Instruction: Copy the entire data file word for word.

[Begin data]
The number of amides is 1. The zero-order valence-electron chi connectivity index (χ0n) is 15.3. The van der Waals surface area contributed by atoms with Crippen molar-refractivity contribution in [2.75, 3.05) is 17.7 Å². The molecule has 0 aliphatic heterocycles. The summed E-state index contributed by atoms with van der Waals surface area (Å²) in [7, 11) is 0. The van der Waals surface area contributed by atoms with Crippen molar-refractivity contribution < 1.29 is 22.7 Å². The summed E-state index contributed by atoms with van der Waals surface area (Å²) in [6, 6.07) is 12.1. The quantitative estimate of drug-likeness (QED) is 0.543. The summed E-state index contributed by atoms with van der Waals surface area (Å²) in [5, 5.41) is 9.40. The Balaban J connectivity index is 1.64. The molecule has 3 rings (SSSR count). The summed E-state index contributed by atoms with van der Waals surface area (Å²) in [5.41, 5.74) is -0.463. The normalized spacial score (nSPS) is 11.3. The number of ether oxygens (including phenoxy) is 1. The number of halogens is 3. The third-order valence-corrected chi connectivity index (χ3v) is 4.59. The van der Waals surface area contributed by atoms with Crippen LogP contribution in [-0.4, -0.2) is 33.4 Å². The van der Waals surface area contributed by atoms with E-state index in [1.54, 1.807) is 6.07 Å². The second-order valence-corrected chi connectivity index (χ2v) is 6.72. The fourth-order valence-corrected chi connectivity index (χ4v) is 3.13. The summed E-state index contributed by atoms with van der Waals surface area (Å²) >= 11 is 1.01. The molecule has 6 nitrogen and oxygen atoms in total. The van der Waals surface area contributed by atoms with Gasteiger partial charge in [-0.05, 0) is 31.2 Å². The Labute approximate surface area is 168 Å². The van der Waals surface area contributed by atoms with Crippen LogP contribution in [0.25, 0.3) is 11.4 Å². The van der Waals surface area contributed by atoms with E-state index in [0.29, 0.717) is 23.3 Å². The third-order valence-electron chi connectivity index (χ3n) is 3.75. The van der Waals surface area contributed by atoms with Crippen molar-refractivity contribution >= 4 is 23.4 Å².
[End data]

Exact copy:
The number of amides is 1. The zero-order valence-electron chi connectivity index (χ0n) is 15.3. The van der Waals surface area contributed by atoms with Crippen molar-refractivity contribution in [2.75, 3.05) is 17.7 Å². The molecule has 0 aliphatic heterocycles. The summed E-state index contributed by atoms with van der Waals surface area (Å²) in [7, 11) is 0. The van der Waals surface area contributed by atoms with Crippen molar-refractivity contribution < 1.29 is 22.7 Å². The summed E-state index contributed by atoms with van der Waals surface area (Å²) in [6, 6.07) is 12.1. The quantitative estimate of drug-likeness (QED) is 0.543. The summed E-state index contributed by atoms with van der Waals surface area (Å²) in [5, 5.41) is 9.40. The Balaban J connectivity index is 1.64. The molecule has 3 rings (SSSR count). The summed E-state index contributed by atoms with van der Waals surface area (Å²) in [5.41, 5.74) is -0.463. The normalized spacial score (nSPS) is 11.3. The number of ether oxygens (including phenoxy) is 1. The number of halogens is 3. The third-order valence-corrected chi connectivity index (χ3v) is 4.59. The van der Waals surface area contributed by atoms with Crippen LogP contribution in [-0.4, -0.2) is 33.4 Å². The van der Waals surface area contributed by atoms with E-state index in [1.54, 1.807) is 6.07 Å². The second-order valence-corrected chi connectivity index (χ2v) is 6.72. The fourth-order valence-corrected chi connectivity index (χ4v) is 3.13. The summed E-state index contributed by atoms with van der Waals surface area (Å²) >= 11 is 1.01. The molecule has 6 nitrogen and oxygen atoms in total. The van der Waals surface area contributed by atoms with Gasteiger partial charge in [-0.05, 0) is 31.2 Å². The Labute approximate surface area is 168 Å². The van der Waals surface area contributed by atoms with Crippen LogP contribution in [0.25, 0.3) is 11.4 Å². The van der Waals surface area contributed by atoms with E-state index in [0.29, 0.717) is 23.3 Å². The third-order valence-electron chi connectivity index (χ3n) is 3.75. The van der Waals surface area contributed by atoms with Crippen molar-refractivity contribution >= 4 is 23.4 Å².